Are they, by any chance, telepaths?
...Just in case the ISS goes FTL, you know.
NASA on Friday announced a set of ten experiments designed to study the effects of spaceflight on the human body by comparing identical twins – one being up in space and the other down on Earth. Back in November 2012, astronaut Scott Kelly – a veteran of three previous space voyages – was chosen to join Russian cosmonaut …
...now keenly awaiting the news that the orbiting twin has succumbed to SPACE MADNESS PLAGUE and OVERSIZED DARK CONTACT LENSES and seizes control of Putin's well-known Secret Laser, so (in a Shocking Twist of Fate) the grounded twin Goes Over His Commander's Head to fly to the ISS (he'll break into the "USS Intrepid" and steal the "Enterprise" to do this) because He Is The Only Man Who Can Stop His Twin. And (in a SToF) he must decide to whether to Chance Everything to Give Nadia More Time to Find a Cure. Nadia? Oh, she's the Chinese part of the Love Triangle (a Russian in the first draft but the test audience surveys from Shanghai were really bad)
[*] so crappy lazily-plotted thrillers using the wonders of science for meretricious decoration don't count as art? You patronising elitist snob!
It looks looks like a classical thought experiment about one twin flying on a relativistic spaceship and the other staying home.
In fact in this case the effect would be inverse to what most people expect. The free falling astronaut in the Earth orbit will age slightly more than the one staying on the earth. Remember that gravity and acceleration is the same in General Relativity. Of course precise clocks are better than identical twins if you really want to measure time. And yes, the effect has been measured. The software used in the GPS system takes a correction for this.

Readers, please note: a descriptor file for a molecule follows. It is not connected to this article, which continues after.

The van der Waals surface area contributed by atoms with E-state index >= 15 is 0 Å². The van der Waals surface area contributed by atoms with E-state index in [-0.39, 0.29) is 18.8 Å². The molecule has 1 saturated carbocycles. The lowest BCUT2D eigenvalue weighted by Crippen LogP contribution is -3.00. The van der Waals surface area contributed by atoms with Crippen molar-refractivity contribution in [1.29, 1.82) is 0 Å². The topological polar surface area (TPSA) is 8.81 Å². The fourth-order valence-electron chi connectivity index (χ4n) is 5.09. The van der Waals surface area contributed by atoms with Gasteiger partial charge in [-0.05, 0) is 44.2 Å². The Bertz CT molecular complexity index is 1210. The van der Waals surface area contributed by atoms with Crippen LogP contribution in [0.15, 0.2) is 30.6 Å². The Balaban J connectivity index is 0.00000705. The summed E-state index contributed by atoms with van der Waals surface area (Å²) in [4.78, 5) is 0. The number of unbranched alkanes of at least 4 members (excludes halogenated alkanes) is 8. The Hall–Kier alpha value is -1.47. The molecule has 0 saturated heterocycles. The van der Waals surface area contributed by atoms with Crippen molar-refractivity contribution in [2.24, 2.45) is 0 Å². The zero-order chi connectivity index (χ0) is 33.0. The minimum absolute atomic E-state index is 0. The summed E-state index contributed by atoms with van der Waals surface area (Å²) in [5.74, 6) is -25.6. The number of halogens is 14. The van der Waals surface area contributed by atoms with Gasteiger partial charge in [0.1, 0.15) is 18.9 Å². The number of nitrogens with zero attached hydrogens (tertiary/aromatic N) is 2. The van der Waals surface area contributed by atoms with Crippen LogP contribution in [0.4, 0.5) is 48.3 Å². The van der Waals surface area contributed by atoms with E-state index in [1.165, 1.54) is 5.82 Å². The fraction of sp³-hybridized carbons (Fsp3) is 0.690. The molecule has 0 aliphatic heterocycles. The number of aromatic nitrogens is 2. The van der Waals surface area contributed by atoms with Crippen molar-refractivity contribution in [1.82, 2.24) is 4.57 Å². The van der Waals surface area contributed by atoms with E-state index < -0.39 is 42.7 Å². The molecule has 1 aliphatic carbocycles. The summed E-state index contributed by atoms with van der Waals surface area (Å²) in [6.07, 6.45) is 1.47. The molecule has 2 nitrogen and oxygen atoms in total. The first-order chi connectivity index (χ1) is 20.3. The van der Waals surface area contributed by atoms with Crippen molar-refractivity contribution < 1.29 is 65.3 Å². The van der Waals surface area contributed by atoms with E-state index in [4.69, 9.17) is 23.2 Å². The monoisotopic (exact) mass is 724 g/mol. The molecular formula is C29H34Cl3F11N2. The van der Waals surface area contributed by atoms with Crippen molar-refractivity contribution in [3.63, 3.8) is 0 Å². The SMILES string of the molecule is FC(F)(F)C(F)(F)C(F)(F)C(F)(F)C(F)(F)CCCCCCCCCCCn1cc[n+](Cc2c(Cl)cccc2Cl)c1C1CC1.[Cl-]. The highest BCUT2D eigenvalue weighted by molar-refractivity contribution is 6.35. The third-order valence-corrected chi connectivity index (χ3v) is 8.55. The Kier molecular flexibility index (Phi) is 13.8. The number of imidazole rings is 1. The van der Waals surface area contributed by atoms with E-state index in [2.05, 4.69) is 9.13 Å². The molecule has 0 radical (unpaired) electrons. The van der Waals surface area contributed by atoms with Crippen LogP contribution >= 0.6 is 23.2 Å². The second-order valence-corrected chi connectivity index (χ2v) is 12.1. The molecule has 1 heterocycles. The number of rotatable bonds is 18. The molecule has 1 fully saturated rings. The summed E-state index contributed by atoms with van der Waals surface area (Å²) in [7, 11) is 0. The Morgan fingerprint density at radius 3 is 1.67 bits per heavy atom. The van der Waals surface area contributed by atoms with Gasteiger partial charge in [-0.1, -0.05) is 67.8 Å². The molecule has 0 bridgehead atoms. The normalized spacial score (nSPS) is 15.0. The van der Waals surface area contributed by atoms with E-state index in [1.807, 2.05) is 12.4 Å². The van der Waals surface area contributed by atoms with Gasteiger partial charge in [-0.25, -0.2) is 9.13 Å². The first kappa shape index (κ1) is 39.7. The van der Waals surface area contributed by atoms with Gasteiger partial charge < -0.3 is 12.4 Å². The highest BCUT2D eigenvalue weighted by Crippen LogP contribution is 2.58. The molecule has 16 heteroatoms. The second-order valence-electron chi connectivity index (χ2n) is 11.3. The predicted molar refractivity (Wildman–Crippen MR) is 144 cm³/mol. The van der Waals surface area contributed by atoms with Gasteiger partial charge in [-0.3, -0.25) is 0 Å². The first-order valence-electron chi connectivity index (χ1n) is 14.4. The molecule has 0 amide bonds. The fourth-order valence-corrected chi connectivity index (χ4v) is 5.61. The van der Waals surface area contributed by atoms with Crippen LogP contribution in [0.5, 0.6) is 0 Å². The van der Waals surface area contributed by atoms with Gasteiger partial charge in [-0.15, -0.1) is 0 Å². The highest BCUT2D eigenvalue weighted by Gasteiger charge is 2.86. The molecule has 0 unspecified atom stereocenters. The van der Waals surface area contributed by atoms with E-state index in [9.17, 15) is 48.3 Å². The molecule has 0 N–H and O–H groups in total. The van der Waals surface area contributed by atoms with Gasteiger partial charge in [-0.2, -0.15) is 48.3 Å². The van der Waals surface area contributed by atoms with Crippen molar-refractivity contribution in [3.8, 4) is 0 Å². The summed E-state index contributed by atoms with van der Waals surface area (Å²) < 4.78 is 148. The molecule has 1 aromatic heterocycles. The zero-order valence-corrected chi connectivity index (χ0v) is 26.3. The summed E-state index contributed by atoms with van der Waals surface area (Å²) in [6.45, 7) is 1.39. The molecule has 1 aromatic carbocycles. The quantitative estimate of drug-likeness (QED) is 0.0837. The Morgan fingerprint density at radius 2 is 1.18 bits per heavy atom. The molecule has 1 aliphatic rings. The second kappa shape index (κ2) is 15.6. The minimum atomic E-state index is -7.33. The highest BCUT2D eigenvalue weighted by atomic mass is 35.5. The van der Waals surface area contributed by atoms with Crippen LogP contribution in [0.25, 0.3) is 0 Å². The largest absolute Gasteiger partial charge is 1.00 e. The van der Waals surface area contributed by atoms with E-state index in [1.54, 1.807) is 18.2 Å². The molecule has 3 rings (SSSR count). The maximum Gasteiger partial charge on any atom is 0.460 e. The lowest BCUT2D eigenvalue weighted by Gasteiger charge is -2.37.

This does not yet rule out their very interesting observation, and the Higgs mass measurement certainly lends weight to the asymptotic safety program (although somewhat diminished considering my above comments). Is the prediction taken seriously? Probably not that much, but only because the asymptotic safety program (maybe unfairly) does not get that much attention. It is however a growing field and the authors of the paper are certainly very well respected physicists
"It looks looks like a classical thought experiment about one twin flying on a relativistic spaceship and the other staying home."
True enough, but the effect is miniscule in comparison to the human lifespan.
More telling would be radiation and microgravity effects upon physiology. Those effects, while understood, are still active fields of study in order to fully understand the implications of long term space missions.
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